Lutonix: Back To The Future With Drug-Coated Balloons
Executive SummaryDrug-coated balloons were once thought to be an unnecessary innovation because of drug-eluting stents. With DES no longer seen as the panacea for vascular disease, balloons could re-emerge as the next major technology platform, and Lutonix is leading the race to bring them to the US market.
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German serial entrepreneur Michael Orlowski achieved a successful exit in his first cardiovascular device company, EuroCor, by selling not to a US-based giant, but to an Indian conglomerate, Opto Circuits. His new company, Cardionovum, has developed a next-generation drug-eluting balloon whose novelty rests on a different approach to the coating technology designed to produce better drug-elution. With CE mark in hand, Cardionovum is preparing to launch its products in Europe. The US is a logical next target, but the high cost of clinical trials and the ever-lengthening regulatory approvals process has made the US an even more difficult market to penetrate, forcing companies like Cardionovum to contemplate strategies that bypass or put off a US launch.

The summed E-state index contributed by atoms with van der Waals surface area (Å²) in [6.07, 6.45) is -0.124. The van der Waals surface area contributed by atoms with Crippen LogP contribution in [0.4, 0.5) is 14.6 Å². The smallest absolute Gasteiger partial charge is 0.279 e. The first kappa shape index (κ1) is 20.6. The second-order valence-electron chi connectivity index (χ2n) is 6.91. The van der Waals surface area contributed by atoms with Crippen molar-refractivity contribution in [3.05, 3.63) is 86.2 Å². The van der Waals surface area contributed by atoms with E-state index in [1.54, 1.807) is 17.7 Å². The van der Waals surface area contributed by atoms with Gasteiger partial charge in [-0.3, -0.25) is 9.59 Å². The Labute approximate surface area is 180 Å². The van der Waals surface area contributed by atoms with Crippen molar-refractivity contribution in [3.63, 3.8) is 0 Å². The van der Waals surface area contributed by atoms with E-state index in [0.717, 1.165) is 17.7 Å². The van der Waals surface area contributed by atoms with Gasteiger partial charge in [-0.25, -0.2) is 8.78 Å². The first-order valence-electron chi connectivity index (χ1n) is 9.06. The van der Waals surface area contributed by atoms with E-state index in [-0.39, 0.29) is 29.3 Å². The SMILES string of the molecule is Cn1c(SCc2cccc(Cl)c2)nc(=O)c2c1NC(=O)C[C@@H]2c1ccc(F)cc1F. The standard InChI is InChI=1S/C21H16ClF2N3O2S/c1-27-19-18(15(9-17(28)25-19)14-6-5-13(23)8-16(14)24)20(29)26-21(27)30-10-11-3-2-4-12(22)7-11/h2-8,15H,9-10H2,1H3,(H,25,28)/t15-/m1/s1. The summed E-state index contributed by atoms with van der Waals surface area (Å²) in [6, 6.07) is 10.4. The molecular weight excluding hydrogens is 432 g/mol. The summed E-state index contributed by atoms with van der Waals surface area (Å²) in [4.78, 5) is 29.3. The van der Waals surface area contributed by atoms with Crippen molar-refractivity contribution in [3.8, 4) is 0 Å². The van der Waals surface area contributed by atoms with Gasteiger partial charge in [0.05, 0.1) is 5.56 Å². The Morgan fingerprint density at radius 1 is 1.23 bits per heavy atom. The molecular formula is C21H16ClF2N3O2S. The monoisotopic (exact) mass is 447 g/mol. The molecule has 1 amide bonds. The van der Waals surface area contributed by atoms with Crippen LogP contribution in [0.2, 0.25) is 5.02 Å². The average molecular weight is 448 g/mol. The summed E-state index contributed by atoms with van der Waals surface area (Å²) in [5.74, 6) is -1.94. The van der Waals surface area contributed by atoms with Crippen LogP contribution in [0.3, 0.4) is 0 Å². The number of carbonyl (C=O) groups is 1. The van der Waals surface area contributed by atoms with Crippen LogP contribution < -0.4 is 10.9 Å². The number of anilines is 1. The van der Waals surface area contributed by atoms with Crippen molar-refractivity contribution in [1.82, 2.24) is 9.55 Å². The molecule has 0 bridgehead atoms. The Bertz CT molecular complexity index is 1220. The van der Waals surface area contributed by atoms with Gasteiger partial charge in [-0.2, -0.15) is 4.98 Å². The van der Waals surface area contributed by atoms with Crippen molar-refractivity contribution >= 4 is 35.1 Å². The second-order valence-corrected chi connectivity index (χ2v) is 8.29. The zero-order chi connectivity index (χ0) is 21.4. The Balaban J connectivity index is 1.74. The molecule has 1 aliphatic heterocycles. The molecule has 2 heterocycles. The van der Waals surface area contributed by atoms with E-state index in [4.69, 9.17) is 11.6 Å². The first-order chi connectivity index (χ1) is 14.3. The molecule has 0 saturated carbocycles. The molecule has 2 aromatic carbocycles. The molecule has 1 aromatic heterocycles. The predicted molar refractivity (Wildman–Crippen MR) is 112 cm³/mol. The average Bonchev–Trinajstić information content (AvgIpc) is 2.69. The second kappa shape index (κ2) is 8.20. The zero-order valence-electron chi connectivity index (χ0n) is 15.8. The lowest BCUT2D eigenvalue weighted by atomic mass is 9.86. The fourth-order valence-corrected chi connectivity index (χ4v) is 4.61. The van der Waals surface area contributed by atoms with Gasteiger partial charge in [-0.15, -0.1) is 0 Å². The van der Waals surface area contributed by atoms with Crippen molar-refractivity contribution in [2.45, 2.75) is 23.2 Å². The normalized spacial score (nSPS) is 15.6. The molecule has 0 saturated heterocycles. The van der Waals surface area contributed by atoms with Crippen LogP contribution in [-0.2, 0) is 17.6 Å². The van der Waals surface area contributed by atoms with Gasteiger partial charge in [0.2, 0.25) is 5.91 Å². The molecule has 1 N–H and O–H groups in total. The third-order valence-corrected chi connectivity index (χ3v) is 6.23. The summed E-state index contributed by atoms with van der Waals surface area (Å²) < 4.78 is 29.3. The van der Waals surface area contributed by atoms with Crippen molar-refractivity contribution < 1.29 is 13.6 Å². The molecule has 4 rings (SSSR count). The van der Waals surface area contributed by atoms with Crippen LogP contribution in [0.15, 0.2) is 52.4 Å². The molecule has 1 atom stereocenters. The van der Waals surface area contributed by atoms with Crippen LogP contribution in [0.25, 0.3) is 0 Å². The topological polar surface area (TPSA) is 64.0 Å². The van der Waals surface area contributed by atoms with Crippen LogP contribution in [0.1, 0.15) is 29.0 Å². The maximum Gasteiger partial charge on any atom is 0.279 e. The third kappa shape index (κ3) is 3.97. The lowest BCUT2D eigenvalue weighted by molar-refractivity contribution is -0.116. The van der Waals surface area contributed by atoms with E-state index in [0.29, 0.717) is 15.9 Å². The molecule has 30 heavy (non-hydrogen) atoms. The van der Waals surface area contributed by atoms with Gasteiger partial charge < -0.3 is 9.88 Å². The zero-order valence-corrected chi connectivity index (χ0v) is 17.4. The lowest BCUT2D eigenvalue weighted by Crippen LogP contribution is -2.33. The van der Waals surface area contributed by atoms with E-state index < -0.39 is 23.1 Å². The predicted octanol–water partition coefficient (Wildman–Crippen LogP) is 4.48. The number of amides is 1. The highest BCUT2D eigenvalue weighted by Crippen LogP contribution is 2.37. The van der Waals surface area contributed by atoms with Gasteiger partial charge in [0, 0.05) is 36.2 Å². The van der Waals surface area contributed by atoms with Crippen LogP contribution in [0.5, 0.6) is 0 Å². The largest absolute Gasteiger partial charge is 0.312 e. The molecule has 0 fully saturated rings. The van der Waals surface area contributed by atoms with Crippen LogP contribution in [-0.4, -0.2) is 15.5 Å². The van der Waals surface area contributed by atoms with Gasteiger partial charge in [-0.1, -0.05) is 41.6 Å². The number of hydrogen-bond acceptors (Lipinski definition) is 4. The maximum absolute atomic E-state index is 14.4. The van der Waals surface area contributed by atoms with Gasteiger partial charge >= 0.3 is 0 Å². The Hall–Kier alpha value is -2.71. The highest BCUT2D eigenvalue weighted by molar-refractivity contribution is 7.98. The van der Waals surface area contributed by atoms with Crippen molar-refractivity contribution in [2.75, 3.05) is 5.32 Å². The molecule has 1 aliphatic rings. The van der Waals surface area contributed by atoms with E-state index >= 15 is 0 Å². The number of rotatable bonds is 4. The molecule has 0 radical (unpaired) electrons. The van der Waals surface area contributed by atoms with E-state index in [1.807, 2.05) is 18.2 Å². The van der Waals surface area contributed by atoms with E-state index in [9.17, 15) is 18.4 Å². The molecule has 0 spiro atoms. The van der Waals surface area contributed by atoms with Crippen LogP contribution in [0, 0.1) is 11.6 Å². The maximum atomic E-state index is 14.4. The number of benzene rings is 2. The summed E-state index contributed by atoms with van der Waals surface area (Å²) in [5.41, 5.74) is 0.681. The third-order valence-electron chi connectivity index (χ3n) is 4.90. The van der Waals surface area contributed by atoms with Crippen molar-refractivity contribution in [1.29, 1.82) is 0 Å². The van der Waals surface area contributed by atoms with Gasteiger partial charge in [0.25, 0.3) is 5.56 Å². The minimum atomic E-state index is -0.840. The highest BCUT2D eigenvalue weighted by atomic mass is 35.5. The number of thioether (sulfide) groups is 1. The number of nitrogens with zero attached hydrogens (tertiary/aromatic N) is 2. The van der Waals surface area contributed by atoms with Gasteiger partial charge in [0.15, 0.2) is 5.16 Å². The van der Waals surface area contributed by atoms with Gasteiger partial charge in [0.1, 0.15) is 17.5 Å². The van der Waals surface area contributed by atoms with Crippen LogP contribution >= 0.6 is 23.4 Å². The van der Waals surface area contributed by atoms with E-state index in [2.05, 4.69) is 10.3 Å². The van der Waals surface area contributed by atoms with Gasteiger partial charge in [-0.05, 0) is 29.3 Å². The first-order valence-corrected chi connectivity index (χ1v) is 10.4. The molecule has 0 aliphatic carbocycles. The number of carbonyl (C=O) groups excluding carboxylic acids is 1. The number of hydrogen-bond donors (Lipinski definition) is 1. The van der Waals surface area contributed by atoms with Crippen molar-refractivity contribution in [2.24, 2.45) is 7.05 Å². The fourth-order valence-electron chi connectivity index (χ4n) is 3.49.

Medical device companies raised $800 million in the fourth quarter of 2011, and venture capital represented half of that amount. Just over $4 billion was spent to acquire medical device companies, down 50% from Q3’s $8 billion. In vitro diagnostics/research financings were well above the previous quarter, raking in a total of $269 million, with late-stage rounds again bringing in most of the Q4 money. Only five M&A deals were completed, totalling $915 million – way down from Q3’s $2.8 billion for the same number of deals.